U.S. Steel is an iconic example of the lost manufacturing muscle that President Biden says his economic policies will bring back to the United States.
But last month, the storied-but-diminished company announced plans to be acquired by a Japanese competitor. That development has put Mr. Biden in an awkward bind as he tries to balance attempts to revitalize the nation’s industrial sector with his efforts to rebuild international alliances.
Mr. Biden’s administration has expressed some discomfort with the deal and is reviewing the proposed $14.1 billion takeover bid by Japan’s Nippon Steel. The company is offering a hefty premium for U.S. Steel, which has struggled to compete against a flood of cheap foreign metal and has been weighing takeover offers for several months.
The proposal has quickly become a high-profile example of the difficult political choices Mr. Biden faces in his zeal to revive American industry, one that could test the degree to which he is willing to flex presidential power in pursuit of what is arguably his primary economic goal: the creation and retention of high-paying union manufacturing jobs in the United States.
Mr. Biden is under pressure from the United Steelworkers union and populist senators from both parties, including Democrats defending crucial swing seats in Ohio and Pennsylvania this fall, to nix the sale on national security grounds. The senators contend that domestically owned steel production is critical to U.S. manufacturing and supply chains. They have warned that a foreign owner could be more likely to move U.S. Steel jobs and production overseas.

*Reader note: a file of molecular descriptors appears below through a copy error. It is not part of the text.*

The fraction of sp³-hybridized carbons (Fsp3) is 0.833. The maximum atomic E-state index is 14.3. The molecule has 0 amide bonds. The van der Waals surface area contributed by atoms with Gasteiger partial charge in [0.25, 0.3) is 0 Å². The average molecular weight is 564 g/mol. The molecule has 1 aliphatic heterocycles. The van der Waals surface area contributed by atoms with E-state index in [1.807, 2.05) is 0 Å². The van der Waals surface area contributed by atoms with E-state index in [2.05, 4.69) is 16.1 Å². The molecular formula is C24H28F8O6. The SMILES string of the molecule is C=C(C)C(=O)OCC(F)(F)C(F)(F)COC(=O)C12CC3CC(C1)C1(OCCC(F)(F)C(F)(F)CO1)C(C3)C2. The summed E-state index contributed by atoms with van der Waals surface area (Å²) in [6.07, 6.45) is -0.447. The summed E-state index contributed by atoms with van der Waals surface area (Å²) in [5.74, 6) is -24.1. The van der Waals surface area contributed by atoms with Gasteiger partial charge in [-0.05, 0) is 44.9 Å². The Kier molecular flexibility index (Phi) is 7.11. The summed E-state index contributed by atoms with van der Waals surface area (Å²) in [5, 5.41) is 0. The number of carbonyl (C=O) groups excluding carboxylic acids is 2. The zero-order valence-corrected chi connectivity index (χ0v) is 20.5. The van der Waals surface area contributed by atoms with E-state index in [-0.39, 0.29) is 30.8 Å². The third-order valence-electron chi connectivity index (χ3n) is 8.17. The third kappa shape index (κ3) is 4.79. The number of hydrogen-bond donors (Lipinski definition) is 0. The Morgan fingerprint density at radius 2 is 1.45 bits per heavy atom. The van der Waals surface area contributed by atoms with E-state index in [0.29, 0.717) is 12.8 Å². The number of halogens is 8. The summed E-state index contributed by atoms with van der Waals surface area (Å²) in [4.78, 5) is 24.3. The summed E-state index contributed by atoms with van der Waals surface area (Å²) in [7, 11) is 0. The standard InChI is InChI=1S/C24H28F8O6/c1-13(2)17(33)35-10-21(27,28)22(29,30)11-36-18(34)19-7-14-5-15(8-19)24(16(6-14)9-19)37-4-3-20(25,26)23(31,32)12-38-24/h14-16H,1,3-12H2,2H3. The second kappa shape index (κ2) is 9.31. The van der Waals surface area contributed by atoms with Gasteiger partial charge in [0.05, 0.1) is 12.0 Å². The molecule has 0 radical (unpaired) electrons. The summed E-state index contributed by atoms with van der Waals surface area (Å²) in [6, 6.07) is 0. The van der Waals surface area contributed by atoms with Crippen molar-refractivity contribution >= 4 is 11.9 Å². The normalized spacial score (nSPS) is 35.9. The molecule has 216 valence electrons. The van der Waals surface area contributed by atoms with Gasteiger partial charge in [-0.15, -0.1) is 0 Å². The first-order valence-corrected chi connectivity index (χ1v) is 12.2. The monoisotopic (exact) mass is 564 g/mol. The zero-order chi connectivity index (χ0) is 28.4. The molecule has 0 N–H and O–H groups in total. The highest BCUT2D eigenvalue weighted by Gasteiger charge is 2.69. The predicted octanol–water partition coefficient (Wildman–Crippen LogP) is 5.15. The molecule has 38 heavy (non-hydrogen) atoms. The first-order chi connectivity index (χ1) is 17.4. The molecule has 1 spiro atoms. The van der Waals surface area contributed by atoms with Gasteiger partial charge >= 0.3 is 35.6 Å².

“This really should be a no-brainer,” Senator Josh Hawley, Republican of Missouri, said in an interview last week. “I don’t know why it would be difficult to say, my gosh, we’ve got to maintain steel production in this country, and particularly a company like this one, where you have thousands of workers in good union jobs.”
U.S. Steel executives say the deal would benefit workers and give the merged companies “world-leading capabilities” in steel production. They announced last month that Nippon Steel had agreed to keep the company’s headquarters in Pittsburgh and to honor the four-year collective bargaining agreement that the steelworkers’ union ratified in December 2022.
Other supporters of the takeover bid say blocking the sale risks angering a key American ally. Mr. Biden has courted Japanese collaboration on a wide range of issues, including efforts to counter Chinese manufacturing in clean energy and other emerging technologies, and welcomed Japanese investment in new American manufacturing facilities including for advanced batteries.
Wilbur Ross, a former steel company executive who served as commerce secretary under President Donald J. Trump, wrote last week in The Wall Street Journal that there is “nothing in the deal from which the U.S. needs defending. Attacks by Washington pols only create unnecessary geopolitical tensions, and those, not the acquisition itself, could endanger American national security.”
Adding to the cross-pressures on Mr. Biden: It is unclear what would happen to the 123-year-old U.S. Steel if the administration scuttles the deal and whether doing so would actually guarantee greater job security for the company’s nearly 15,000 North American employees.
U.S. Steel has faced challenges for decades because of intensifying foreign competition, particularly from China, which has flooded the global market with cheap, state-subsidized steel. American presidents have spent years trying to bolster and protect domestic steel makers through a mix of subsidies, import restrictions and so-called Buy America requirements for government purchases.
“No U.S. industry has benefited more from protection than the steel industry,” Scott Lincicome, a trade policy expert at the libertarian Cato Institute think tank, wrote in a 2017 research paper.